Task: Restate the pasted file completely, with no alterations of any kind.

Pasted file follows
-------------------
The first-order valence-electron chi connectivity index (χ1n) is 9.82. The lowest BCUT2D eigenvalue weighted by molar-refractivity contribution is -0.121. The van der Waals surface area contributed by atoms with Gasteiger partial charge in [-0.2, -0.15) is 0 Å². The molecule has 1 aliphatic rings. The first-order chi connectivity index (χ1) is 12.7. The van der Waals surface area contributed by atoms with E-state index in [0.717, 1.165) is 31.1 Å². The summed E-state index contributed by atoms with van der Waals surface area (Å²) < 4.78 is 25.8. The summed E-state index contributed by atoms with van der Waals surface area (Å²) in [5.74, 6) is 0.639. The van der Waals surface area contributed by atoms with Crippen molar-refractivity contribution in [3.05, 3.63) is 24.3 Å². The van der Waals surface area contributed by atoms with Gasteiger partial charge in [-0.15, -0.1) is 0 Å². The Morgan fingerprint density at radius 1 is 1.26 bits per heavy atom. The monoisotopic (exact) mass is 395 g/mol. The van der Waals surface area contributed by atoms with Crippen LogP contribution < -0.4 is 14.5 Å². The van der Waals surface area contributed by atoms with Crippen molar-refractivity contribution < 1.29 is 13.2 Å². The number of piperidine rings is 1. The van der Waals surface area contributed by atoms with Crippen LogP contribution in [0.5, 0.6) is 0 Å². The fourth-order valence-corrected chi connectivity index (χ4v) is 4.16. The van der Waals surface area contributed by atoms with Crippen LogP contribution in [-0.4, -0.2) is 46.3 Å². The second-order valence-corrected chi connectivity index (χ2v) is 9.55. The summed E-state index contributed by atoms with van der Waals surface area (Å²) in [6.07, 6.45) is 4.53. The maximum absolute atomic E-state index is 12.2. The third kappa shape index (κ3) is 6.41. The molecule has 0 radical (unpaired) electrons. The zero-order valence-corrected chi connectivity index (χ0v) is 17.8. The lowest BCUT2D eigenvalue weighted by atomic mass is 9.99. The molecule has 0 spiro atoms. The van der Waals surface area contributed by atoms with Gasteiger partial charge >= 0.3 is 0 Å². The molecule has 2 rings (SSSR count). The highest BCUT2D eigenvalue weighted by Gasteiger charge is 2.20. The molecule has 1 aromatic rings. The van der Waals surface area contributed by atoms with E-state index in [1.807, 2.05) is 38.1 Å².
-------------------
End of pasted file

The first-order valence-electron chi connectivity index (χ1n) is 9.82. The lowest BCUT2D eigenvalue weighted by molar-refractivity contribution is -0.121. The van der Waals surface area contributed by atoms with Gasteiger partial charge in [-0.2, -0.15) is 0 Å². The molecule has 1 aliphatic rings. The first-order chi connectivity index (χ1) is 12.7. The van der Waals surface area contributed by atoms with E-state index in [0.717, 1.165) is 31.1 Å². The summed E-state index contributed by atoms with van der Waals surface area (Å²) < 4.78 is 25.8. The summed E-state index contributed by atoms with van der Waals surface area (Å²) in [5.74, 6) is 0.639. The van der Waals surface area contributed by atoms with Crippen molar-refractivity contribution in [3.05, 3.63) is 24.3 Å². The van der Waals surface area contributed by atoms with Gasteiger partial charge in [-0.15, -0.1) is 0 Å². The Morgan fingerprint density at radius 1 is 1.26 bits per heavy atom. The monoisotopic (exact) mass is 395 g/mol. The van der Waals surface area contributed by atoms with Crippen LogP contribution < -0.4 is 14.5 Å². The van der Waals surface area contributed by atoms with Crippen molar-refractivity contribution < 1.29 is 13.2 Å². The number of piperidine rings is 1. The van der Waals surface area contributed by atoms with Crippen LogP contribution in [0.5, 0.6) is 0 Å². The fourth-order valence-corrected chi connectivity index (χ4v) is 4.16. The van der Waals surface area contributed by atoms with Crippen LogP contribution in [-0.4, -0.2) is 46.3 Å². The second-order valence-corrected chi connectivity index (χ2v) is 9.55. The summed E-state index contributed by atoms with van der Waals surface area (Å²) in [6.07, 6.45) is 4.53. The maximum absolute atomic E-state index is 12.2. The third kappa shape index (κ3) is 6.41. The molecule has 0 radical (unpaired) electrons. The zero-order valence-corrected chi connectivity index (χ0v) is 17.8. The lowest BCUT2D eigenvalue weighted by atomic mass is 9.99. The molecule has 0 spiro atoms. The van der Waals surface area contributed by atoms with Gasteiger partial charge >= 0.3 is 0 Å². The molecule has 2 rings (SSSR count). The highest BCUT2D eigenvalue weighted by Gasteiger charge is 2.20. The molecule has 1 aromatic rings. The van der Waals surface area contributed by atoms with E-state index in [1.807, 2.05) is 38.1 Å².